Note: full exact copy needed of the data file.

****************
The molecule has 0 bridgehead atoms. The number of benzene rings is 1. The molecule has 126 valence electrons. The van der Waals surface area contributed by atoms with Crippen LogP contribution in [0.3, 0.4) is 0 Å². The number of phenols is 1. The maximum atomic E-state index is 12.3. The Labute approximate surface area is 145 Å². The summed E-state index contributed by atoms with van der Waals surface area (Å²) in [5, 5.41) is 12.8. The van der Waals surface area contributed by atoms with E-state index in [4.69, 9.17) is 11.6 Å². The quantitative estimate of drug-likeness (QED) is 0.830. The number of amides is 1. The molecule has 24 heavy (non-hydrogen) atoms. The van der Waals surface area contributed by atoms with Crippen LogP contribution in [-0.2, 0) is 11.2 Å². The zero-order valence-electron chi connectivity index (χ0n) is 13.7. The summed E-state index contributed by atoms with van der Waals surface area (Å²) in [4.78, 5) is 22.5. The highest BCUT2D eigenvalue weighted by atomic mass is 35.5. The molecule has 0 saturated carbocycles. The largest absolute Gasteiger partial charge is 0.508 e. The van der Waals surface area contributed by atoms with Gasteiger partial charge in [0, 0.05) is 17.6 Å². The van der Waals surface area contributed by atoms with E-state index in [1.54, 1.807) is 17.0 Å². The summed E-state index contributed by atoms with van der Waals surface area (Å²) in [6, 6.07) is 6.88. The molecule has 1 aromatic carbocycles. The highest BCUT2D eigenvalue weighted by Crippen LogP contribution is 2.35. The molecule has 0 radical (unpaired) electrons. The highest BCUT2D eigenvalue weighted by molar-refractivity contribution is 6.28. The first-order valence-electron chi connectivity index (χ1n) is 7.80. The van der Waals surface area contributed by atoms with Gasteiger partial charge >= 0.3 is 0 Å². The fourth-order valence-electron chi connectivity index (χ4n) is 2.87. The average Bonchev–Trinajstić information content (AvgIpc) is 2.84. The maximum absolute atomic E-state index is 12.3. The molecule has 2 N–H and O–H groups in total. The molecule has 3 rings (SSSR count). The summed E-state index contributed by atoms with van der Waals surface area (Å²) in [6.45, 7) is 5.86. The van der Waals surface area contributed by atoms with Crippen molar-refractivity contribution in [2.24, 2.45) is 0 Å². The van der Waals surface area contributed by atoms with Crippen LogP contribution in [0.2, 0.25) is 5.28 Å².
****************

The molecule has 0 bridgehead atoms. The number of benzene rings is 1. The molecule has 126 valence electrons. The van der Waals surface area contributed by atoms with Crippen LogP contribution in [0.3, 0.4) is 0 Å². The number of phenols is 1. The maximum atomic E-state index is 12.3. The Labute approximate surface area is 145 Å². The summed E-state index contributed by atoms with van der Waals surface area (Å²) in [5, 5.41) is 12.8. The van der Waals surface area contributed by atoms with E-state index in [4.69, 9.17) is 11.6 Å². The quantitative estimate of drug-likeness (QED) is 0.830. The number of amides is 1. The molecule has 24 heavy (non-hydrogen) atoms. The van der Waals surface area contributed by atoms with Crippen LogP contribution in [-0.2, 0) is 11.2 Å². The zero-order valence-electron chi connectivity index (χ0n) is 13.7. The summed E-state index contributed by atoms with van der Waals surface area (Å²) in [4.78, 5) is 22.5. The highest BCUT2D eigenvalue weighted by atomic mass is 35.5. The molecule has 0 saturated carbocycles. The largest absolute Gasteiger partial charge is 0.508 e. The van der Waals surface area contributed by atoms with Gasteiger partial charge in [0, 0.05) is 17.6 Å². The van der Waals surface area contributed by atoms with E-state index in [1.54, 1.807) is 17.0 Å². The summed E-state index contributed by atoms with van der Waals surface area (Å²) in [6, 6.07) is 6.88. The molecule has 1 aromatic carbocycles. The highest BCUT2D eigenvalue weighted by Crippen LogP contribution is 2.35. The molecule has 0 radical (unpaired) electrons. The highest BCUT2D eigenvalue weighted by molar-refractivity contribution is 6.28. The first-order valence-electron chi connectivity index (χ1n) is 7.80. The van der Waals surface area contributed by atoms with Gasteiger partial charge >= 0.3 is 0 Å². The fourth-order valence-electron chi connectivity index (χ4n) is 2.87. The average Bonchev–Trinajstić information content (AvgIpc) is 2.84. The maximum absolute atomic E-state index is 12.3. The molecule has 2 N–H and O–H groups in total. The molecule has 3 rings (SSSR count). The summed E-state index contributed by atoms with van der Waals surface area (Å²) in [6.45, 7) is 5.86. The van der Waals surface area contributed by atoms with Crippen molar-refractivity contribution in [2.24, 2.45) is 0 Å². The van der Waals surface area contributed by atoms with Crippen LogP contribution in [0.2, 0.25) is 5.28 Å².